To help illustrate my point, let's begin by looking at a few recent television shows that successfully forged meaningful connections with their target audiences:

The Great British Bake Off

This baking competition show full of polite contestants and slightly less-than-polite judges captured audiences with its oh-so-British charm and ultimately become an international phenomenon with numerous spin-offs, countless cookbooks, and all 10 seasons being aired in 24 countries around the world.

Tiny House Hunters

This little show about very (cool) little houses captured the imaginations of minimalists everywhere and is credited with creating the Tiny House Movement whereby over 680,000 tiny homes are sold in the U.S. every month, and 63% of millennials said they would consider living in a tiny home.

Project Runway

The original fashion reality show found a real connection with wannabe fashionistas, having peaked at close to 5 million viewers a week during its amazing 16-season run.

I could share many more examples of shows like these. But again, I think you get the gist; the creators of these shows understand how to draw audiences in and build meaningful connections through our screens.

As a lifelong marketer, let me tell you that these types of shows are the stuff of marketing dreams: they reach – and more importantly, connect with – highly targeted audiences who have a real passion for the subject matter. Advertising spots for these shows flew off the shelves, and retailers targeting those niche audiences would have been smart to snap up some of those slots.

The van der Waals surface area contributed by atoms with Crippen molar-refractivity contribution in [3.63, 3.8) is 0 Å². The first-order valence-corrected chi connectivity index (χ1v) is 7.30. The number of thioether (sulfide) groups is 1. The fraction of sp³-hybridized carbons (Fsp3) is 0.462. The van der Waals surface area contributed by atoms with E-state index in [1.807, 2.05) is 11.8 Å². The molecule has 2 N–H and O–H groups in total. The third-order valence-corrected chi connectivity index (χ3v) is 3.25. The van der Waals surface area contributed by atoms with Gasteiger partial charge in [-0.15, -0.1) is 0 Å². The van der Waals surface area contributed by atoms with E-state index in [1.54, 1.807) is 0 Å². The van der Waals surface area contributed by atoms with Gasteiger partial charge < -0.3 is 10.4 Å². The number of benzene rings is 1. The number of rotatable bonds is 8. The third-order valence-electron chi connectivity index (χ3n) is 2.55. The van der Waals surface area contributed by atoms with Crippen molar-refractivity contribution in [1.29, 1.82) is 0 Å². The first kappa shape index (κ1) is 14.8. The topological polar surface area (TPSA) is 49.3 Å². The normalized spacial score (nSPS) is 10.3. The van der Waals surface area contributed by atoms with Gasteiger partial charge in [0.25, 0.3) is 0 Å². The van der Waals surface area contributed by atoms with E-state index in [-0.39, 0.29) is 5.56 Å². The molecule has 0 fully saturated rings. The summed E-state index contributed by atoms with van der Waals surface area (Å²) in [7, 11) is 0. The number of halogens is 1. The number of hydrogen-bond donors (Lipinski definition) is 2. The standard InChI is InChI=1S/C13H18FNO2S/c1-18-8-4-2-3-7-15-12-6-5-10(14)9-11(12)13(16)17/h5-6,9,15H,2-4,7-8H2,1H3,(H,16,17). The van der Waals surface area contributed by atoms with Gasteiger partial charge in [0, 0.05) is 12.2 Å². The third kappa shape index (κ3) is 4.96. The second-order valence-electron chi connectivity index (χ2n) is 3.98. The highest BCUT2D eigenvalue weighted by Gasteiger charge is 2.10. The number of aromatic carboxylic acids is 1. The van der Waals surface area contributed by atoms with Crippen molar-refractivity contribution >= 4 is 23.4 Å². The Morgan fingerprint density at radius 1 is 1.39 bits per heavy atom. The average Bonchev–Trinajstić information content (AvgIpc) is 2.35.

Looking Beyond Ad Buys

But what if we look at these shows in a different light? Instead of looking at them as great advertising opportunities, what if we look at these shows as great marketing opportunities? These shows can teach us so many lessons about developing sustained audience engagement, creating content that resonates with a niche, and of course, executing smart promotions. They are living labs of marketing prowess, full of best practices for increasing reach, engagement and connection to a well-defined target audience.

Beyond those lessons, however, there is one more idea to consider, albeit a bit, shall we say, unconventional: what if we think about what might have happened if these shows were produced by retailers, rather than merely sponsored by retailers.

Imagine if a retailer such as Sur La Table had created and produced the Great British Bake Off (or the Great British Baking Show, as it is marketed in the U.S.). Just think of the possibilities for bakers and wannabe bakers to engage with their brand. Show recipes could have been published on the brand's web site. Interviews with the show's bakers could have been published to their blog or distributed as podcasts. Behind-the-scenes content would thrill devoted viewers who just can't get enough of that pleasant little show.

And think of all the product placement opportunities they could have exploited. Perhaps they could have developed a custom line of kitchen tools and accessories and then filled that famous tent with the entire line. Even if they didn't create a custom product line, imagine how many Mason and Cash mixing bowls Sur La Table could have sold.